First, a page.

In all industries, it has become crucial to set carbon neutral targets established by the climate crisis in line with the 1.5°C. Therefore, automotive industry has been focusing on electrify all vehicles segments to provide solutions. However, production phase emissions increase significantly because of the critical materials in EV batteries. Accordingly, it has become essential to determine the emissions generated during the life cycle of the product. Hence, electric micro mobility solutions, whose carbon footprint is rarely mentioned in the literature, constitute the basis of this study. LCA approach can be used to assess a product's, process's, or service's environmental performance standardized with ISO14040/44. In this paper, a cradle to gate LCA study was implemented on the lithiumion battery of the micro mobility solution called Rakun, which is being manufactured by Ford Otosan. In the Goal and Scope definition phase, while determining the system boundaries, it was intended to address the deficiency of emission calculations for the batteries within the electrical micro mobilities in the literature. The following Life Cycle Inventory phase is concluded with data from the supplier and Ford Otosan factory. Eventually, the carbon footprint of the Rakun battery was calculated through Ecoinvent3.8 database within SimaPro and the results were evaluated from different perspectives. Since the batteries exist in many sizes and capacities, it is reasonable to examine the carbon footprint results per kg battery or kWh. Batteries contain carbon-intensive sub-components namely cathode and anode through rare elements in their content. On the other hand, production of the batteries, particularly cell production, is also carbon-intensive due to its complexity. Herein, when analyzing the results, it is crucial to focus on components and their impact on the total and to identify hotspots. Taking these into account, the carbon footprint of a Rakun’s battery is calculated as 42,76 kg CO2/kWh corresponding to 5,94 kg CO2/kg battery. Approximately 56% are due to cell production, with the cathode being the largest contributing part within the cell at 52%. Although there is limited number of studies in the field of electrical micro-mobility compared to electric vehicles, these results are in accordance with the benchmark study conducted in the literature. Several reasons, including methodological decisions and lack of primary data on battery production, make it difficult to apply LCA to batteries. Studies in the literature, system boundaries, functional units, primary data, life-cycle inventory, and impact categories are all used in wide variety. This makes it difficult to compare several solutions side by side. In addition to these, LCA studies for electrified micro mobility batteries are much rarer in the literature. For the reasons listed above, it isn’t reasonable to establish a standardized method for battery LCA. This paper extends boundaries of the literature by focusing on batteries and in particular on less-addressed electrical micro mobility solutions, which will provide solutions to many transportation problems. Observing the state-of-the-art of micro mobility 2-3 wheelers in terms of their environmental impacts and identifying hotspots, encourages development of guidelines that will respond to the design and concept level and will lead to more eco-friendly products. Besides, this paper is at a unique point in the literature with its data collection, compilation, and calculation methodology. Like all vehicle segments, micro mobility solutions, which are developing and growing in popularity, are moving towards electrification. In the automotive sector, the focus is on precious metals and batteries, which play a major role in the climate crisis. Great efforts have been made on both the secondary use of batteries and recycling technologies. Measuring the environmental impact of batteries to understand the state-of-the-art is the essential step towards these ambitions. This paper presents an awareness in terms of battery LCAs and sustainability of these micro mobility solutions. It also identifies hotspots among battery components and identifies carbon intensive parts.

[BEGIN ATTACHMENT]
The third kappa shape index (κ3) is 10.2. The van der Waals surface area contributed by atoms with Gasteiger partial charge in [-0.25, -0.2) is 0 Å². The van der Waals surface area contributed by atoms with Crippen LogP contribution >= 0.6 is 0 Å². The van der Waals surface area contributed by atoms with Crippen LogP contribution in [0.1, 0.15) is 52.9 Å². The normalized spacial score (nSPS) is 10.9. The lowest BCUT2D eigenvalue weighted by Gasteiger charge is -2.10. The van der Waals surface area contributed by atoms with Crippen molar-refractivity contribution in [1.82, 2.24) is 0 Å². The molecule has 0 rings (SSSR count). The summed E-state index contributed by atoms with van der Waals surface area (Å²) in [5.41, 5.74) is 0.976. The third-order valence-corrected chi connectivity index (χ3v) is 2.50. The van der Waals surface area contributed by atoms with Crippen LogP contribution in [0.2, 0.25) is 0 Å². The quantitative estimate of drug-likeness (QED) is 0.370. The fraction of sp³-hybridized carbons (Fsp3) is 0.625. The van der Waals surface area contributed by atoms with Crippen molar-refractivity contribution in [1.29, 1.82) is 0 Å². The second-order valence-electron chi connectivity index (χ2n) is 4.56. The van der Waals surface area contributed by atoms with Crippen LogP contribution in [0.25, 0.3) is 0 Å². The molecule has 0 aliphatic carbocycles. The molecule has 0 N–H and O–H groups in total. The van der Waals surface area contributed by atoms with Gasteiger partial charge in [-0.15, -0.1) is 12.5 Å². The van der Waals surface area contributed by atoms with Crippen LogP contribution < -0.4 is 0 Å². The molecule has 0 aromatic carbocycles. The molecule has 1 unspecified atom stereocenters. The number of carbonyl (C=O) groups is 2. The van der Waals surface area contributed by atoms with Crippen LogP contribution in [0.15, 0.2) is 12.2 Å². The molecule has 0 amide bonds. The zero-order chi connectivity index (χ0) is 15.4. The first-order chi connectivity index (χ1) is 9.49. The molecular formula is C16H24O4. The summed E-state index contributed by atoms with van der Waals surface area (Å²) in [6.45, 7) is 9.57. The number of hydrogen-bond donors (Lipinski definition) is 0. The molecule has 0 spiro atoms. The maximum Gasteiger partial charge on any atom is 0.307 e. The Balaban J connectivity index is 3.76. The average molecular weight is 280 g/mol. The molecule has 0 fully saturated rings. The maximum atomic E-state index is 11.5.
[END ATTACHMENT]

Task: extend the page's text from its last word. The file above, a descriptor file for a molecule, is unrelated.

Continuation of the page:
Ms. Hatice Kübra GUNEY, Sustainable Product Development Engineer, Ford Otosan